Five Questions for Marc Fuchs
Marc Fuchs is an Associate Professor in the Department of Plant Pathology at the New York State Agricultural Experiment Station. Prior to joining the Cornell faculty in 2004, he was at the Institute National de la Recherche Agronomique in Colmar, France. Marc’s research and extension program focuses on viruses and virus diseases of fruit and vegetable crops. The primary goals of this work are to determine the genetic variability of virus populations for advancing our understanding of virus spread, and to study interactions between viruses, insect vectors, and plant hosts with the aims of developing robust detection methodologies and implementing innovative approaches for disease management. The extension component of Marc’s program focuses on the characterization of emerging viruses and the dissemination of information on the biology and ecology of viral diseases to stakeholders.
What inspired you to work with grapes or economics?
I grew up in the middle of the grape growing region of Alsace in France where my family owns a small vineyard. Contributing to the caring of the family vineyard brings back found memories such as riding a workhorse to the vineyard with my grandpa, collecting the pruning wood and disposing of it onsite by burning, biking 5-miles to get to the vineyard early morning for trimming and hedging, celebrating harvest by sharing a delicious traditional meal with friends and family, enjoying fresh grape juice sampled on the wooden press, and savoring fermenting fruit juice. Talking about sweet fermenting juice, I believe that the local industry should be more aggressive at considering this divine beverage for new marketing opportunities. I am sure the experience would be rewarding.
What are the major challenges in your field?
It is my opinion that multidisciplinary approaches are the essence of successful research on grapevine viruses, requiring the expertise of entomologists, viticulturists, economists and extension educators, among other fields. I feel very fortunate to have excellent colleagues to collaborate with and a thriving grape industry to interact with. Nonetheless, such collaborative approaches are challenged by limited and sporadic funding that favor short-term research projects, while long-term investments would be ideal for a perennial crop like grape, and by an ever-increasing societal demand for more sustainable disease management strategies. However, these challenges are less strenuous because successive generations of graduate students are interested in research on grapevine viruses and the local industry continues to be supportive.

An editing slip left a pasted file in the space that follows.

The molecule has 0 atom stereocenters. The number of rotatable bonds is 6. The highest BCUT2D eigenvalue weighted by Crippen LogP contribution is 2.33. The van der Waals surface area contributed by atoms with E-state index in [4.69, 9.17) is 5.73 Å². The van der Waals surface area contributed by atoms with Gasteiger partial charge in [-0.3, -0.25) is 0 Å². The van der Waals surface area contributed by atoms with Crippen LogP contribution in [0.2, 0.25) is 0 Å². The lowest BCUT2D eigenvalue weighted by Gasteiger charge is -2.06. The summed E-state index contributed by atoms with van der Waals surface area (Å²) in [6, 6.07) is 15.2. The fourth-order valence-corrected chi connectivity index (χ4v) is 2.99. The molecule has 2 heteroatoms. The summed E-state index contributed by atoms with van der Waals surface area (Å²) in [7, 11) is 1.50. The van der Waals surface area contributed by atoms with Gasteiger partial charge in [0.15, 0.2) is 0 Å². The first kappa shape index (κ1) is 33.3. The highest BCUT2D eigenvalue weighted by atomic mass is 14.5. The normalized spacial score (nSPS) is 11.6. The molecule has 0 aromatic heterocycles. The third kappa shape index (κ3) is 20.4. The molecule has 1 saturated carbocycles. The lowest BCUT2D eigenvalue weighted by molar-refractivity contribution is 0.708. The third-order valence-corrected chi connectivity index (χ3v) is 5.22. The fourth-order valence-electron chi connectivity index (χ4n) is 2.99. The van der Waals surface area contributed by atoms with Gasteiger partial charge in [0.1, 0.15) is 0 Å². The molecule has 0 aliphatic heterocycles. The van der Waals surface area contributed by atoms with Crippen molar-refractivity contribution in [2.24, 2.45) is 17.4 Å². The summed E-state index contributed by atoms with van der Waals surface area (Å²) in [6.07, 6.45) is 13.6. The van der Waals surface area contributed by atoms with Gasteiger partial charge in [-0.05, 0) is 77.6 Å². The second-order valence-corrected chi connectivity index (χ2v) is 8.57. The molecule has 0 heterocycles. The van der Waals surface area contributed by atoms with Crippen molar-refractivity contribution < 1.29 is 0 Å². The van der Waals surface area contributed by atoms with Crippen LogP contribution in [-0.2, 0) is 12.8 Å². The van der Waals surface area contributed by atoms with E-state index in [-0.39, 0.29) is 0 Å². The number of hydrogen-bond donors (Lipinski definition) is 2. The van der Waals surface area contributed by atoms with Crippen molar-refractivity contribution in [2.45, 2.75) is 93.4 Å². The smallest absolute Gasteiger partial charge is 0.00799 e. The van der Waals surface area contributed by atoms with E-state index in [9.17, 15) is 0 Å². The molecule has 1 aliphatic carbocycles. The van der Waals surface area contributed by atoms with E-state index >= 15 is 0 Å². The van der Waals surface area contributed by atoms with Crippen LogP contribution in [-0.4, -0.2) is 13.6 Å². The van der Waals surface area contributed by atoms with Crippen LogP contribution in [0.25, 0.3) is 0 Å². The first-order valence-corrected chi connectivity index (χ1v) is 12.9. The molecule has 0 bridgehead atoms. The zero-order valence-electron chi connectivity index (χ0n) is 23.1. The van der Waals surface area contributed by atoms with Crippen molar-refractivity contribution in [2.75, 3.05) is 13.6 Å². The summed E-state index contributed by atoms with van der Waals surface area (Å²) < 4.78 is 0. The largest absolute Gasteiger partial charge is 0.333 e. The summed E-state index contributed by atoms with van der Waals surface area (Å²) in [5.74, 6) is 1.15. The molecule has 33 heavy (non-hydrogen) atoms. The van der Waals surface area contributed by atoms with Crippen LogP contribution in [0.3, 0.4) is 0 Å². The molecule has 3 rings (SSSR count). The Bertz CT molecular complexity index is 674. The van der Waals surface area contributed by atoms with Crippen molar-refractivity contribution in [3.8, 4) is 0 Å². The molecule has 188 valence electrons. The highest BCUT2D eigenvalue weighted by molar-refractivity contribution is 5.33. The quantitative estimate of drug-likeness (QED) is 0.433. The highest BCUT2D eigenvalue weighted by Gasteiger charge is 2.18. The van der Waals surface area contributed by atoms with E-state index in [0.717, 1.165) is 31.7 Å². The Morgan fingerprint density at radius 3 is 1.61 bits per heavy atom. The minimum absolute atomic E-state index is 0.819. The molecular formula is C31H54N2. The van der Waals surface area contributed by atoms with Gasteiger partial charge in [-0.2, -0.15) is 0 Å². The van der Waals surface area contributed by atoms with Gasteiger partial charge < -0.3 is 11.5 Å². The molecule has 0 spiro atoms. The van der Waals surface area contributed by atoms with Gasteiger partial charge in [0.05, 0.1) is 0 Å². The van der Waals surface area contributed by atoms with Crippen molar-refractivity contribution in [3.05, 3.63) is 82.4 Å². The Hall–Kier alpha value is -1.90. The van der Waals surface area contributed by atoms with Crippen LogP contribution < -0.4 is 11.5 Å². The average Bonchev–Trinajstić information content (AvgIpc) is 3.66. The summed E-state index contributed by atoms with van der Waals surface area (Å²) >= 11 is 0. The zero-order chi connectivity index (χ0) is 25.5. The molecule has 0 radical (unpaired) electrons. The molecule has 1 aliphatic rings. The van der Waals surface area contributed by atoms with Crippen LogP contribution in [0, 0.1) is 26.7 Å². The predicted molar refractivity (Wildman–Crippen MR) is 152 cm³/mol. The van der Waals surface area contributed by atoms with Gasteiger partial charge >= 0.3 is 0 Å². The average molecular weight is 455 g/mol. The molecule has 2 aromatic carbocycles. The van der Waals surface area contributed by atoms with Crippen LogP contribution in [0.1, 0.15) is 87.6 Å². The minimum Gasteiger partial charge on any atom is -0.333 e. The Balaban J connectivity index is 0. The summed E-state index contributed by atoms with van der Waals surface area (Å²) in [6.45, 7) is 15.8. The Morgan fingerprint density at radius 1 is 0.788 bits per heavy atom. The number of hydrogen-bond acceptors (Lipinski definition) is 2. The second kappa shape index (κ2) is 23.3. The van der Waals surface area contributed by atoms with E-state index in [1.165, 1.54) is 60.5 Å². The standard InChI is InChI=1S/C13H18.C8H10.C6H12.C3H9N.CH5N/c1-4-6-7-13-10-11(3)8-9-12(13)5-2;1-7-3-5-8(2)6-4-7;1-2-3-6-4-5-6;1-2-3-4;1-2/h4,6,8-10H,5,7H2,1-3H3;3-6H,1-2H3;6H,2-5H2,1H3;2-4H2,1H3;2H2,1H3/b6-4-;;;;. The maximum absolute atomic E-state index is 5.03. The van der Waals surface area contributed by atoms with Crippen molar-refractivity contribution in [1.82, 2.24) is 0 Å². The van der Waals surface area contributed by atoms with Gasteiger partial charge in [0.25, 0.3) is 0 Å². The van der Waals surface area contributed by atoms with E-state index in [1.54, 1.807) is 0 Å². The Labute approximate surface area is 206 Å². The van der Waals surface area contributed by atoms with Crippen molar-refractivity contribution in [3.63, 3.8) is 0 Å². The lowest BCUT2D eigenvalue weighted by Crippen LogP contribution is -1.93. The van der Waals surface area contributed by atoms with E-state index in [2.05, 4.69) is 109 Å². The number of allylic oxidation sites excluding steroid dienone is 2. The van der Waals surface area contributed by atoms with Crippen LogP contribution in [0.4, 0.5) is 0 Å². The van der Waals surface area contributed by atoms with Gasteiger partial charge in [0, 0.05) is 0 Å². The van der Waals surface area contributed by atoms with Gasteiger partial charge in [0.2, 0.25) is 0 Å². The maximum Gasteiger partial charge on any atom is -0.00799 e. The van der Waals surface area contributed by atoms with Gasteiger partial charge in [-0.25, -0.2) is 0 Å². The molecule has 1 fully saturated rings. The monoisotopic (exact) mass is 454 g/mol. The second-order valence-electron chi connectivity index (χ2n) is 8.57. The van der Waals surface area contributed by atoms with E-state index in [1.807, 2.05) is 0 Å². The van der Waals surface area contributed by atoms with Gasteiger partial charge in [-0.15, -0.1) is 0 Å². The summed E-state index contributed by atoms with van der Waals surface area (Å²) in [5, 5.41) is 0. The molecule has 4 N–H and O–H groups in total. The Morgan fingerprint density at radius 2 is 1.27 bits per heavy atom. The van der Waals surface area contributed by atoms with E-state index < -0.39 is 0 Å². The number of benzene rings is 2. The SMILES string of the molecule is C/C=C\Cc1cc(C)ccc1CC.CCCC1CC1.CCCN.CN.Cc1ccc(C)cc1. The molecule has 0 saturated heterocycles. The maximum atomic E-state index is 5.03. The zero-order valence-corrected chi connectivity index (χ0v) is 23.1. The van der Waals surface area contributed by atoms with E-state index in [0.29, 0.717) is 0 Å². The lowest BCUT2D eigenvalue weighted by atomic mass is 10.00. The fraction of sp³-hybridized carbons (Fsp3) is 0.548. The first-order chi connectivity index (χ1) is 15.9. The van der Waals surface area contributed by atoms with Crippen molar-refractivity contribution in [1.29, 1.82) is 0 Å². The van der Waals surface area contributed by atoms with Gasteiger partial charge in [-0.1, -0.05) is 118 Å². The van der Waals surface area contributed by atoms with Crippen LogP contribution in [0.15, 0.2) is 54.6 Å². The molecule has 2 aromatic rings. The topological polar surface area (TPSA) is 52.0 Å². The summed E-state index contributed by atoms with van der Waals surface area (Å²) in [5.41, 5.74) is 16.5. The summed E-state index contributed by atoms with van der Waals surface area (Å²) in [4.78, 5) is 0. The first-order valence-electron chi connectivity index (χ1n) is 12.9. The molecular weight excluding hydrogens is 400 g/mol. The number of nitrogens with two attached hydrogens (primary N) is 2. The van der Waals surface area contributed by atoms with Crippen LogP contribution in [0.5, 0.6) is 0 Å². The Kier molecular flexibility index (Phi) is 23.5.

What projects are going on in your lab right now?
My program is working on viruses associated with leafroll, red blotch and decline diseases. We are interested on the relationship between viruses, their insect vectors, and grapes. For leafroll, we are evaluating management options based on roguing in combination or not with insecticide (contact and systemic) applications, and exploring options to develop grapevines with resistance to the virus and mealybug vector. For red blotch, we are studying the biology and ecology of the disease with a special emphasis on virus transmission and epidemiology. For decline, we are determining key elements of the virus that are crucial for pathogenicity and also investigate how rootstocks with engineered resistance could be used for management. The ultimate goal of my research program is to develop and implement sustainable and economically attractive disease management strategies. Along this vein, I am actively involved in the reinstatement of a certification program in New York in conjunction with other colleagues at NYSAES, local nurseries and the NYS Department of Agriculture and Markets.
How will your research benefit the grape industry?
It is anticipated that our recent efforts to resurrect a certification program in New York will provide the grape industry with a unique opportunity to select high quality planting material derived from mother vines that are regularly tested for detrimental viruses and shown to be clean. Establishing new vineyards with clean planting material will boost yields, augment the production of high quality fruits, expand the productive lifespan of vineyards and increase their profitability because growers will deal less with all the uncertainties associated with viruses.
What is your favorite part of your job?
The best part of my job is interacting one-on-one with growers and vineyard managers because my visits and discussions always result in very enticing educational experiences for me. Another gratifying part of my job is to witness sparkles in the eyes of undergraduate and graduate students when they make a discovery.